Ukraine International Airlines airplane
Ukraine International Airlines airplane iStock

B'nai Brith Canada has sent a letter to Canada’s Transport Minister Omar Alghabra, calling for measures affecting Iran's aviation in light of its government's refusal to pay reparations to the families of victims of a flight that Iran's Islamic Revolutionary Guard Corps shot down in early 2020, The Suburban reported on Wednesday.

"We are today formally requesting that you discuss our demand in Cabinet with a view to Canada taking the necessary steps to ensuring the ultimate grounding of Iranian aviation," the letter says. "The time for diplomatic engagement is long past. Iran is a rogue state. It flaunts the world community and represents a danger that could destabilize the Middle East and could foster global terrorism. A united response by the world community is required."

The letter specifically asks that "Canada collaborate with international partners, including the International Civil Aviation Organization, to limit Iranian air carriers’ ability to transport passengers until an independent inquiry be conducted and reparations paid to the families of the victims."

It also calls for the "cancellation of international flights to Iran and refusing to permit flights originating in Iran to service airports elsewhere" as well as "an embargo on the sale of civilian aircraft and aircraft parts to service Iranian aviation."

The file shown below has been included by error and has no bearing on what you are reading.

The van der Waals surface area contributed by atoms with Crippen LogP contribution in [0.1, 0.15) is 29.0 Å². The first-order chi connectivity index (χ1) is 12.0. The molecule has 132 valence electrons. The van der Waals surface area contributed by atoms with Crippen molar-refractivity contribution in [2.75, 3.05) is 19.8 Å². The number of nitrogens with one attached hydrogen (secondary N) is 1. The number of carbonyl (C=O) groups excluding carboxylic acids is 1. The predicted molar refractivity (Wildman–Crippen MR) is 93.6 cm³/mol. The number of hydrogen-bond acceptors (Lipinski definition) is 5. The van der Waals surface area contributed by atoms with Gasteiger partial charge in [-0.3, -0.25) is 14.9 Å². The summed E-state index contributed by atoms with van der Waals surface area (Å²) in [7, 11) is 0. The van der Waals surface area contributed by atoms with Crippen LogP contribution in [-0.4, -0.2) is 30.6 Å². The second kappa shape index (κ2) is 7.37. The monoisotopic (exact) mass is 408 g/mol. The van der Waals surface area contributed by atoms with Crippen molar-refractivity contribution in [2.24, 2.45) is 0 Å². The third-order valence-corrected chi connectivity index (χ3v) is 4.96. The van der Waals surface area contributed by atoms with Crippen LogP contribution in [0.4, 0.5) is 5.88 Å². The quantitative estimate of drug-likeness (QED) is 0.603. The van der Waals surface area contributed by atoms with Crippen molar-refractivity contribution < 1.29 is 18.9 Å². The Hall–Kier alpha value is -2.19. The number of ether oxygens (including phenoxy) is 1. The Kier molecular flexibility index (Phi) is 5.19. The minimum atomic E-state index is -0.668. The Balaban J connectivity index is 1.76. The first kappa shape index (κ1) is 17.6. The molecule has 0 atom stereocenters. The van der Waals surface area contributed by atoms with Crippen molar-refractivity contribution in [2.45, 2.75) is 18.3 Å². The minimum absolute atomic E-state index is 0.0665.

"These measures are aimed at obtaining an independent inquiry into the shooting down of PS 752 and obtaining reparations for the families of the victims," Marvin Rotrand, National Director of B'nai Brith's League of Human Rights, told The Suburban.

Ukraine International Airlines flight PS752 was shot down shortly after take-off from Tehran’s Imam Khomeini airport on January 8, 2020.

The crash came shortly after Iran fired ballistic missiles at two bases in Iraq that house US forces in retaliation for the US eliminating top Iranian General Qassem Soleimani.

Iran initially denied having anything to do with the crash, but US officials said early on that the plane had been shot down by the Iranian Revolutionary Guard Corps.

Iran later admitted that it had made a mistake and shot the Ukrainian plane after it flew too close to a sensitive military site and failed to respond to signals.

Victims aboard the Ukrainian plane included citizens of Canada, Sweden, the U.K, Afghanistan and Ukraine. Out of 176 on board, 57 were Canadians. Many of the passengers were scheduled to catch a connecting flight to Toronto.

The letter to Alghabra from B'nai Brith Canada CEO Michael Mostyn and Rotrand comes a week after a court in the province of Ontario awarded more than $107 million to families of six victims of the crash.

The letter notes that "from day one Iran has obfuscated, endeavoring initially to deny it shot down the unarmed civilian passenger flight, showing nothing but callousness disregard to the families of the victims by refusing to accept responsibility by paying reparation and most recently snubbing the International Coordination and Response Group comprised of Canada, Ukraine, Sweden, and the United Kingdom in its efforts to negotiate reparation for the families of the victim."

"Last week Global Affairs Canada issued a statement that the Group had concluded that discussions were at a dead end and that the four countries comprising the group would pursue Iran under international law. That is why we write today....We are a voice of the Jewish community to combat antisemitism. But we stand with all communities to fight hate and injustice," it adds.

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